Monday, September 11, 2006

Thinking Different(ly)

I've fully made the switch. Instead of traveling with 2 laptops (a Dell Latitude 610 and a PowerBook G4), I've consolidated to a single machine: a 17-inch, fully loaded MacBook Pro. The tipping point for me? The ability to do real .NET development on the Mac.

Of course, I've seen and heard all the stuff about Parallels and how good it is: many orders of magnitude better than Virtual PC, which must create a virtual set of hardware on which Windows can run. Parallels (and the upcoming VMWare for the Mac) take advantage of virtualization hardware on the Intel chip, so you really do get near native speed when running Parallels inside OS X. Notice: not dual booting, but running Windows in a window inside OS X. But, I'm on a .NET project, and "it almost runs good enough to do .NET development" isn't quite enough. Thus, my hesitation up until this point to take the plunge. Well, I'm hear to say: it works as advertised. Building our project in Parallels on the Mac is essentially as fast as building it on the single processor Dell. The build time is within seconds of one another (for an 8 minute build).

But there are always things that you can't read about in reviews that still cause issues. I've been here before, and know that there are lots of little hidden gotchas. When I decided to move everything over, I reserved some time for glitches. And you know what? I got that time back, because I ran into very few minor ones and no major ones.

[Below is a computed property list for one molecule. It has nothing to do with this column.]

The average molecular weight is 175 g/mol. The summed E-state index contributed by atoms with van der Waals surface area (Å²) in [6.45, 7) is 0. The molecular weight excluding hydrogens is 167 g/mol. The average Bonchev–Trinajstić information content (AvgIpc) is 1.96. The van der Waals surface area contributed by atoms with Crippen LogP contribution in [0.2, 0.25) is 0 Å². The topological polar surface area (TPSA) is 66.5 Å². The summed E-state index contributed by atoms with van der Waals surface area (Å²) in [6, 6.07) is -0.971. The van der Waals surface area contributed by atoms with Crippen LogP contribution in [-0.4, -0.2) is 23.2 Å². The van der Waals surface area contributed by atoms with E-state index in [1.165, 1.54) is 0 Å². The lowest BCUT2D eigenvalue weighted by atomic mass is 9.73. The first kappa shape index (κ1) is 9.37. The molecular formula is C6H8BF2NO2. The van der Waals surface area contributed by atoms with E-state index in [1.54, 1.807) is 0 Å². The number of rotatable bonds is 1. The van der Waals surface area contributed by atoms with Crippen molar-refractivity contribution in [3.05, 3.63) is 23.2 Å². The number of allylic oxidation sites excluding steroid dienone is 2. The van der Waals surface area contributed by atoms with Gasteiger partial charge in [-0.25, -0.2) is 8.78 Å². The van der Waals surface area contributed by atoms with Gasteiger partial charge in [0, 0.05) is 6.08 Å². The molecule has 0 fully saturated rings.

Here's an example of something you won't read about but is a huge deal if you are planning to use your Mac for .NET development. For a real .NET project, you must have (of course) the Windows XP operating system, a database server (MS SQL Server), and Visual Studio, including all the 3rd party components required by your project. For our application, you also need Office. How big do you make your virtual disk? This was a very important question in the VMWare days. Like "real" hardware, VMWare virtual disks (at least in the last version I used) cannot be re-sized. Once you create the disk, you are stuck with it. When using VMWare, getting that disk size right is critical. Not in Parallels. Parallels includes a utility that allows you to resize the partition. I started with a ridiculously optimistic 8 Gb drive. I quickly ran out of room. So, I used the Parallels utility to make the drive bigger. But here's the part you can't read about anywhere: once you start the virtual Windows back up, it views that new space as "unpartitioned", meaning that you can't use it for anything yet. But, Windows on Parallels is so Windows that you can run Partition Magic on that newly resized virtual disk and make your main disk bigger. I've done it 3 times now (and am now up to a 20Gb partition for our project).

Here's another illustration of the Window-y-ness of Parallels on OS X. I had some problems with the database setup, and Brian (our DBA) was kind enough to take a look for me. He's in London; I'm in Chicago. I started up Windows, gave him the IP address assigned by DHCP in Chicago, and he VPNed into our network and ran my Windows install via Remote Desktop. He never realized (until I told him later) that he was running Windows on top of OS X.

This represents a watershed event. The MacBook Pro + OS X (and it's siblings) are now the only machines that run every modern operating system. For consultants, that's huge. We can now go into any organization, find out what they are running, and fit in exactly. Your servers are running Ubuntu? No problem, I can create a virtualized version here on my machine. Red Hat, Windows Server 2003, Vista...you name it, I can now run it. The Mac has changed from an artistic, boutiquey machine to the ultimate Swiss-army chain saw for consultants. If I were Dell, I'd be worried. OS X and the wonderfully designed hardware make for a significantly better user experience. And now it's the power users machine of choice. Maybe I should buy some Apple stock...

2 comments:

Scott Delap said...

Glad you are having fun with that new Macbook.

Joseph said...

Good blog. I realized parallels allowed quite a bit of flexibility but to that level i am truly impressed with.